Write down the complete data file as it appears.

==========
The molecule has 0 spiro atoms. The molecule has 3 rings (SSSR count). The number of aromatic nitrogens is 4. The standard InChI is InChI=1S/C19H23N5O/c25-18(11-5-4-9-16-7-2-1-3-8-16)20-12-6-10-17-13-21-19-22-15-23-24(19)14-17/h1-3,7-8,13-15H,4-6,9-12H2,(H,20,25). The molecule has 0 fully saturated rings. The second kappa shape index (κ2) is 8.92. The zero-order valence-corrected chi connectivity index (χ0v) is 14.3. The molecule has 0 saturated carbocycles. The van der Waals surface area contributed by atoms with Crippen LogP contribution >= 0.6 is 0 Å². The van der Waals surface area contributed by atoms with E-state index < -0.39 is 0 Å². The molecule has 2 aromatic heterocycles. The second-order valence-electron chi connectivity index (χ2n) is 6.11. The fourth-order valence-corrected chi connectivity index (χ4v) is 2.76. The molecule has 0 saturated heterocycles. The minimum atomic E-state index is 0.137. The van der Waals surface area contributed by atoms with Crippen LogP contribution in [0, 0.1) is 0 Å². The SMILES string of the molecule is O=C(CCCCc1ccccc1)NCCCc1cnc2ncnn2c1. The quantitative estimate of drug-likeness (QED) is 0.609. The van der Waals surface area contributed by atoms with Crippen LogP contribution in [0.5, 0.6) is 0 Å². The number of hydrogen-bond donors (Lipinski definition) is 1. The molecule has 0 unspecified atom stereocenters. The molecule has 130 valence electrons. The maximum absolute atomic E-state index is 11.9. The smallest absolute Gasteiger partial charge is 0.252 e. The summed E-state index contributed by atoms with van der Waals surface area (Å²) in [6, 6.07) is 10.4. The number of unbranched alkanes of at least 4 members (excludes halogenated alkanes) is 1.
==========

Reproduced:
The molecule has 0 spiro atoms. The molecule has 3 rings (SSSR count). The number of aromatic nitrogens is 4. The standard InChI is InChI=1S/C19H23N5O/c25-18(11-5-4-9-16-7-2-1-3-8-16)20-12-6-10-17-13-21-19-22-15-23-24(19)14-17/h1-3,7-8,13-15H,4-6,9-12H2,(H,20,25). The molecule has 0 fully saturated rings. The second kappa shape index (κ2) is 8.92. The zero-order valence-corrected chi connectivity index (χ0v) is 14.3. The molecule has 0 saturated carbocycles. The van der Waals surface area contributed by atoms with Crippen LogP contribution >= 0.6 is 0 Å². The van der Waals surface area contributed by atoms with E-state index < -0.39 is 0 Å². The molecule has 2 aromatic heterocycles. The second-order valence-electron chi connectivity index (χ2n) is 6.11. The fourth-order valence-corrected chi connectivity index (χ4v) is 2.76. The molecule has 0 saturated heterocycles. The minimum atomic E-state index is 0.137. The van der Waals surface area contributed by atoms with Crippen LogP contribution in [0, 0.1) is 0 Å². The SMILES string of the molecule is O=C(CCCCc1ccccc1)NCCCc1cnc2ncnn2c1. The quantitative estimate of drug-likeness (QED) is 0.609. The van der Waals surface area contributed by atoms with Crippen LogP contribution in [0.5, 0.6) is 0 Å². The number of hydrogen-bond donors (Lipinski definition) is 1. The molecule has 0 unspecified atom stereocenters. The molecule has 130 valence electrons. The maximum absolute atomic E-state index is 11.9. The smallest absolute Gasteiger partial charge is 0.252 e. The summed E-state index contributed by atoms with van der Waals surface area (Å²) in [6, 6.07) is 10.4. The number of unbranched alkanes of at least 4 members (excludes halogenated alkanes) is 1.